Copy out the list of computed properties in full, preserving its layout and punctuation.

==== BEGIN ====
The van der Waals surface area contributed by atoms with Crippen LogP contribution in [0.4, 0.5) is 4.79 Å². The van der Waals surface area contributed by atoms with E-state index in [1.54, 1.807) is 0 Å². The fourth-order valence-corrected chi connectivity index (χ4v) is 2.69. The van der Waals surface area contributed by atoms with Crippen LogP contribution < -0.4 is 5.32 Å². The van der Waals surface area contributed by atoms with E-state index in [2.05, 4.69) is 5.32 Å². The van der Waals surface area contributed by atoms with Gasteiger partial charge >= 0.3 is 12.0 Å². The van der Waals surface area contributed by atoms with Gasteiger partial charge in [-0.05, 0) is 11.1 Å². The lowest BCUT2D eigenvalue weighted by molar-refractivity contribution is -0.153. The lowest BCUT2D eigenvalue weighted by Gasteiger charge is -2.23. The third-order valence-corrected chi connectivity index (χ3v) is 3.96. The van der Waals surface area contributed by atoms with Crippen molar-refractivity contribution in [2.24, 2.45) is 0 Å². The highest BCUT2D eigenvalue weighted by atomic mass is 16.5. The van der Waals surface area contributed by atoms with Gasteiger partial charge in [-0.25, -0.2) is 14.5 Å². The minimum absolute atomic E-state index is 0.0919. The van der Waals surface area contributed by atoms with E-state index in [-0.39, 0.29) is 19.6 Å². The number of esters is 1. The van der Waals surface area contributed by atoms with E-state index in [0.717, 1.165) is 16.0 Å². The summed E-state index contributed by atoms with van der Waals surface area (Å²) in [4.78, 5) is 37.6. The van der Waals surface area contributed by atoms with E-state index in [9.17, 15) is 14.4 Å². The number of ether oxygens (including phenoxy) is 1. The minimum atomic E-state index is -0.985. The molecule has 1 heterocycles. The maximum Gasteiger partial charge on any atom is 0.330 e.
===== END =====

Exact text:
The van der Waals surface area contributed by atoms with Crippen LogP contribution in [0.4, 0.5) is 4.79 Å². The van der Waals surface area contributed by atoms with E-state index in [1.54, 1.807) is 0 Å². The fourth-order valence-corrected chi connectivity index (χ4v) is 2.69. The van der Waals surface area contributed by atoms with Crippen LogP contribution < -0.4 is 5.32 Å². The van der Waals surface area contributed by atoms with E-state index in [2.05, 4.69) is 5.32 Å². The van der Waals surface area contributed by atoms with Gasteiger partial charge >= 0.3 is 12.0 Å². The van der Waals surface area contributed by atoms with Gasteiger partial charge in [-0.05, 0) is 11.1 Å². The lowest BCUT2D eigenvalue weighted by molar-refractivity contribution is -0.153. The lowest BCUT2D eigenvalue weighted by Gasteiger charge is -2.23. The third-order valence-corrected chi connectivity index (χ3v) is 3.96. The van der Waals surface area contributed by atoms with Crippen molar-refractivity contribution in [2.24, 2.45) is 0 Å². The highest BCUT2D eigenvalue weighted by atomic mass is 16.5. The van der Waals surface area contributed by atoms with Gasteiger partial charge in [-0.25, -0.2) is 14.5 Å². The minimum absolute atomic E-state index is 0.0919. The van der Waals surface area contributed by atoms with E-state index in [-0.39, 0.29) is 19.6 Å². The number of esters is 1. The van der Waals surface area contributed by atoms with E-state index in [0.717, 1.165) is 16.0 Å². The summed E-state index contributed by atoms with van der Waals surface area (Å²) in [4.78, 5) is 37.6. The van der Waals surface area contributed by atoms with E-state index in [9.17, 15) is 14.4 Å². The number of ether oxygens (including phenoxy) is 1. The minimum atomic E-state index is -0.985. The molecule has 1 heterocycles. The maximum Gasteiger partial charge on any atom is 0.330 e.